'Political Justice': Citizens Shape Their Destiny By Forming The Govt They Want, Says SC 

Supreme Court finally recognises the constitutional right of individuals to form or choose a party, contest elections and vote for a candidate of their choice as it approves the nomination papers of PTI's Tahir Sadiq

'Political Justice': Citizens Shape Their Destiny By Forming The Govt They Want, Says SC 

The Supreme Court has observed that under Article 17(2) of the Constitution, individuals not only have the right to form or be a member of a political party but also have the right to contest elections and to vote for a candidate of their choice.

The top court made these observations while accepting the nomination papers of Pakistan Tehreek-e-Insaf (PTI) candidate Tahir Sadiq.

"Other rights, even the most basic, are illusory if the right to vote is undermined," observed Justice Mansoor Ali Shah, who authored a five-page written order while ruling on Sadiq's nomination papers. The top court has further observed that no right is more precious in a free country than that of having a voice in the election of those who make the laws under which, as good citizens, we must all live. 

"When viewed against the backdrop of the constitutional value of 'political justice', Article 17(2) remains hollow unless it also recognises the right of citizens to choose their representatives fairly and freely from amongst the candidates," observed Justice Shah, adding that the right of citizens to participate in national elections as voters is the core of the democratic form of government. 

"This right is also an expression of the choice of the citizens, which finds further support under Article 19 of the Constitution. In exercise of these fundamental rights, citizens shape their destiny by forming the government they want."

He further observed that elections stand as a manifestation of a nation's collective will, reflecting its citizens' diverse voices and choices. 

"In this democratic process, individuals exercise their right to vote, contributing to the formation of a representative government. The rights involved are not only of those participating in the elections but also of the public." 

The court held that the working of democracy depends on whether the people can decide the fate of the elected form of government. "It depends on the choices that people make in different ways."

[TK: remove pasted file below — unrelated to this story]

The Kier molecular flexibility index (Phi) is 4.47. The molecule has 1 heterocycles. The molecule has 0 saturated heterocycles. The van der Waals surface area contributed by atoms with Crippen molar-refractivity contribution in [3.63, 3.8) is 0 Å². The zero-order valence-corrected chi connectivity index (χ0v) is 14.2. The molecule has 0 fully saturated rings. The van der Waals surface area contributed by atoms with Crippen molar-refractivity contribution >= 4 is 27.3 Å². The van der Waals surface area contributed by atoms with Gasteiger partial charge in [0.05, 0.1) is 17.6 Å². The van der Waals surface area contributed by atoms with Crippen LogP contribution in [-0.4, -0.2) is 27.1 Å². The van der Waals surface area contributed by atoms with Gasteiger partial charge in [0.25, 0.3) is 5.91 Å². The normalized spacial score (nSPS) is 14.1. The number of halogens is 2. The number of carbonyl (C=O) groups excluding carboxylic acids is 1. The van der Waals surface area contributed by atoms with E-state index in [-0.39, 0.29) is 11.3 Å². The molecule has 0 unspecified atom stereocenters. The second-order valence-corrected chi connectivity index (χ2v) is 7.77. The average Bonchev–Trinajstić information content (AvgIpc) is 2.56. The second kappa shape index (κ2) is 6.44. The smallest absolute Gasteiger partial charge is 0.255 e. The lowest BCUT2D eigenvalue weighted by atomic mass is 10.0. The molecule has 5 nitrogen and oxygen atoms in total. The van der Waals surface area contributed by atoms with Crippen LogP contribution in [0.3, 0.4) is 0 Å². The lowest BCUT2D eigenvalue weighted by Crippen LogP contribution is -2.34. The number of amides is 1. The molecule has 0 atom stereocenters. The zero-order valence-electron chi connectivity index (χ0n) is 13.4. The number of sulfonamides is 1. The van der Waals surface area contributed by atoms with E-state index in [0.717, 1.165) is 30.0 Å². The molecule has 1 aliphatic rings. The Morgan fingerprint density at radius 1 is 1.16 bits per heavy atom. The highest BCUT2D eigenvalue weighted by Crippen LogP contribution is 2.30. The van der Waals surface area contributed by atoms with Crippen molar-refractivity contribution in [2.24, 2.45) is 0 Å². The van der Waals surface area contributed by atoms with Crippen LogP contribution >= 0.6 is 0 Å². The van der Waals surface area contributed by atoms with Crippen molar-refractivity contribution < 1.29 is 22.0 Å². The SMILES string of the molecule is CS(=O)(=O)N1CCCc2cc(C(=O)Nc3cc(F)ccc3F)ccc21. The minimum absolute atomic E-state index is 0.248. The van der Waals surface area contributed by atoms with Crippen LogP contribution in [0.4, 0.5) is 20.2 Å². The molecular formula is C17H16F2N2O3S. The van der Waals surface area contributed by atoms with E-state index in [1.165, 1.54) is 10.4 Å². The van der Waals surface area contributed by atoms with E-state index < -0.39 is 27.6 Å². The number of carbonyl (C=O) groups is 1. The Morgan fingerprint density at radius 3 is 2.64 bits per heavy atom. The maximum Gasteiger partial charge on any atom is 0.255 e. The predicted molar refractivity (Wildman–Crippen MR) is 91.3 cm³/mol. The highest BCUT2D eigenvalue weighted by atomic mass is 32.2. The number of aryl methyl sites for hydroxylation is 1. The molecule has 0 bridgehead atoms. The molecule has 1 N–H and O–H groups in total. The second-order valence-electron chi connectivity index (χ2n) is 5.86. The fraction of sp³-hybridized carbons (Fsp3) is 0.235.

Sadiq'sThe Returning Officer had rejected Sadiq’s nomination paper for NA-49 Attock-I on December 30 because a court had declared him as a proclaimed offender. 

However, an appellate tribunal accepted his nomination paper. However, the nomination papers were challenged through writ petitions before the Lahore High Court (LHC), which rejected Sadiq's nomination papers on January 16, 2023, on the grounds that the petitioner was a proclaimed offender. 

"It is also important to note that the disadvantage, if any, for being a proclaimed offender ordinarily relates only to the case in which a person has been so proclaimed, and not to the other cases or matters which have no nexus to that case," the Supreme Court observed, adding that there was no law which disqualifies a proclaimed offender from contesting elections.

"The Returning Officers, the Appellate Tribunals or the courts cannot on their own create such additional disqualification, without the backing of law," Justice Shah ruled in his judgement. 

Why are there qualifications and disqualifications for candidates?

The top court also spent some time explaining the aim of prescribing qualifications and disqualifications for candidates hoping to contest the elections. The court explained that its purpose was  was to maintain the integrity and effectiveness of the political process. 

It added that they are designed to ensure that individuals holding public office meet certain standards.

"Qualifications and disqualifications of a candidate for the electoral process must, therefore, be clearly spelled out in the Constitution or the law. Otherwise, electoral laws must be interpreted in favour of enfranchisement rather than disenfranchisement so that maximum choice remains with the voters to elect their future leadership," the order noted.

"With this approach rooted in the high constitutional rights and values, the courts are to deal with the matters of acceptance or rejection of the nomination papers filed for contesting elections."

The top court has further observed that Articles 62 and 63 of the Constitution when read with Sections 231 of the Elections Act, provide for the qualification and disqualification of a candidate. However, nowhere does it include that a candidate can be disqualified from being elected as a member of Parliament simply for being a "proclaimed offender". 

"The grounds provided for rejection of a nomination paper in Section 62(9) of the Act also do not empower the Returning Officers to reject the nomination paper of a candidate on the ground of his being a proclaimed offender," the court observed.

"Although no provision of the Act has been pointed out to us that requires the necessary presence of the candidate during the electoral process, we may observe that if there is any such provision, the absence of the candidate may have its own consequences under that provision, but his nomination paper cannot be rejected on such ground unless the legislature so provides in Section 62(9) of the Act." 

The top court subsequently directed the Election Commission of Pakistan (ECP) to ensure that all the necessary steps to be taken in the electoral process are completed immediately so that Sadiq can contest the election on the scheduled date for the said seat without fail.